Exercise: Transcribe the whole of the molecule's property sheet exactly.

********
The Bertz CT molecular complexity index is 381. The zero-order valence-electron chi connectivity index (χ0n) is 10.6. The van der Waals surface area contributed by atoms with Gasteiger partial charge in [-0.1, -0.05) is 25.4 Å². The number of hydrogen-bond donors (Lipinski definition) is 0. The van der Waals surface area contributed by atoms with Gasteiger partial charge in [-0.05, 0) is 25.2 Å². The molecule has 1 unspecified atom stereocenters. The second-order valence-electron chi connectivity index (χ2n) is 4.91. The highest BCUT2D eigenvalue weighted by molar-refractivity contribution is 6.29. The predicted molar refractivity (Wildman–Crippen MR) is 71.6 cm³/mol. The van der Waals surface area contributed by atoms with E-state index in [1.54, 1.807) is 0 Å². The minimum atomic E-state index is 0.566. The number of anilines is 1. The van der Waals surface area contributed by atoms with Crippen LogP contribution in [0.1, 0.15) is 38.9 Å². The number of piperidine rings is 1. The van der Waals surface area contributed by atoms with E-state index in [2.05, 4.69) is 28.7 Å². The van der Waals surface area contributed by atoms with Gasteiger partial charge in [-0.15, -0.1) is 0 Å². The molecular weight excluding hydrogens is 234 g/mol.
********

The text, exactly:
The Bertz CT molecular complexity index is 381. The zero-order valence-electron chi connectivity index (χ0n) is 10.6. The van der Waals surface area contributed by atoms with Gasteiger partial charge in [-0.1, -0.05) is 25.4 Å². The number of hydrogen-bond donors (Lipinski definition) is 0. The van der Waals surface area contributed by atoms with Gasteiger partial charge in [-0.05, 0) is 25.2 Å². The molecule has 1 unspecified atom stereocenters. The second-order valence-electron chi connectivity index (χ2n) is 4.91. The highest BCUT2D eigenvalue weighted by molar-refractivity contribution is 6.29. The predicted molar refractivity (Wildman–Crippen MR) is 71.6 cm³/mol. The van der Waals surface area contributed by atoms with E-state index in [1.54, 1.807) is 0 Å². The minimum atomic E-state index is 0.566. The number of anilines is 1. The van der Waals surface area contributed by atoms with Crippen LogP contribution in [0.1, 0.15) is 38.9 Å². The number of piperidine rings is 1. The van der Waals surface area contributed by atoms with E-state index in [2.05, 4.69) is 28.7 Å². The van der Waals surface area contributed by atoms with Gasteiger partial charge in [-0.15, -0.1) is 0 Å². The molecular weight excluding hydrogens is 234 g/mol.